Scientists gathered Jan. 14-15 in Washington, D.C., to discuss the human microbiome, or the bacteria, viruses, and fungi that live in or on human bodies, and how it may serve as an intermediary between people and the environment. The workshop, “Environment and Health: What’s the Human Microbiome Have to Do with It?,” was convened by the National Academy of Sciences (NAS) Standing Committee on Use of Emerging Science for Environmental Health Decisions.
NIEHS grantees from various scientific disciplines were among the speakers (see sidebar), including chair Helmut Zarbl, Ph.D., from Rutgers University. The overarching importance of microbes in environmental health was neatly summarized by Maria Dominguez-Bello, Ph.D., of New York University. “We are not directly exposed to the outside, but rather we are exposed through our bacteria,” she said. “These bacteria form an integral part of our bodies.”
The microbiome has many roles
Andrew Patterson, Ph.D., from Pennsylvania State University, proposed that the human microbiome could be the missing link in our understanding of why people respond differently to the same exposures in the environment. He noted that microbes in the gut digest food and process foreign chemicals, such as drugs, pesticides, and metals.
Many speakers discussed how the microbiome may influence health. Stephanie Shore, Ph.D., of Harvard University, described her lab’s research into how responses to ozone, a common air pollutant, can differ, based on an individual’s gut microbiome. Knowing that obese mice are more likely to have respiratory irritation from ozone, Shore found that if she introduced gut bacteria from obese mice into lean mice, the lean mice also became sensitive to ozone, although they did not become obese.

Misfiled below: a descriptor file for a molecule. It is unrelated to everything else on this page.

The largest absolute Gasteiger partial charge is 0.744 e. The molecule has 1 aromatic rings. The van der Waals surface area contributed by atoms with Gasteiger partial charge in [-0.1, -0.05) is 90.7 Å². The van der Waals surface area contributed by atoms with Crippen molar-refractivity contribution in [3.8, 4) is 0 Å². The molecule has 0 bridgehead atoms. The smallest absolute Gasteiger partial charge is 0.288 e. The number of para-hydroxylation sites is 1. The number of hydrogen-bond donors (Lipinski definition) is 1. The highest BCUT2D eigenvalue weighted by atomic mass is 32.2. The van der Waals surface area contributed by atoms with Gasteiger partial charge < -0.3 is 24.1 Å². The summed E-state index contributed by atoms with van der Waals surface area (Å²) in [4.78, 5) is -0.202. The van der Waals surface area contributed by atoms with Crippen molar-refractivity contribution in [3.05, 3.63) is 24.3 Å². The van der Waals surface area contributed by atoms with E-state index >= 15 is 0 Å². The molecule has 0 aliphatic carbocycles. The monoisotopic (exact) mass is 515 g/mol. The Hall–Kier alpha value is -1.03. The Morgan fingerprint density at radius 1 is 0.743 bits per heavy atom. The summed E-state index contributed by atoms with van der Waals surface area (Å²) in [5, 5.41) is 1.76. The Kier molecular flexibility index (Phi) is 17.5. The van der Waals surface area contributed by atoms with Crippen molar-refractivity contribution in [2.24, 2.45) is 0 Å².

The microbiome is established early in life
According to Bello, the microbiome begins to develop during the birth process. She said that the most important source of the infant microbiome is the birth canal, which has evolved to provide the baby with necessary microbial organisms. Bello has shown that babies born by cesarean section do not have the same profile of organisms in their microbiome as babies born vaginally, which may contribute to differences in health throughout life.
Researchers at Dartmouth College are also studying the development of the infant microbiome (see text box, JAMA Pediatrics). Margaret Karagas, Ph.D., and her colleagues found that the infant microbiome changed when pregnant mothers ingested low levels of arsenic from food or drinking water. They also found that the babies exposed to arsenic in the womb experienced a greater risk of infections during the first year of life, including respiratory symptoms, diarrhea, and fever, which Karagas hypothesized may be related to changes in the microbiome.
“The broad expertise gathered at this workshop is crucial to understanding the complexity of the microbiome and the role it plays in how people respond to the environment,” said NIEHS and National Toxicology Program Director Linda Birnbaum, Ph.D., who attended the event. The importance of the microbiome in human health was underscored by interest in the workshop expressed by scientists from across the National Institutes of Health (NIH).
Citation: Farzan SF, Li Z, Korrick SA, Spiegelman D, Enelow R, Nadeau K, Baker E, Karagas MR. 2015. Infant infections and respiratory symptoms in relation to in utero arsenic exposure in a U.S. cohort. Environ Health Perspect; doi:10.1289/ehp.1409282 [Online 11 September 2015].
(Virginia Guidry, Ph.D., is a technical writer and public information specialist in the NIEHS Office of Communications and Public Liaison.)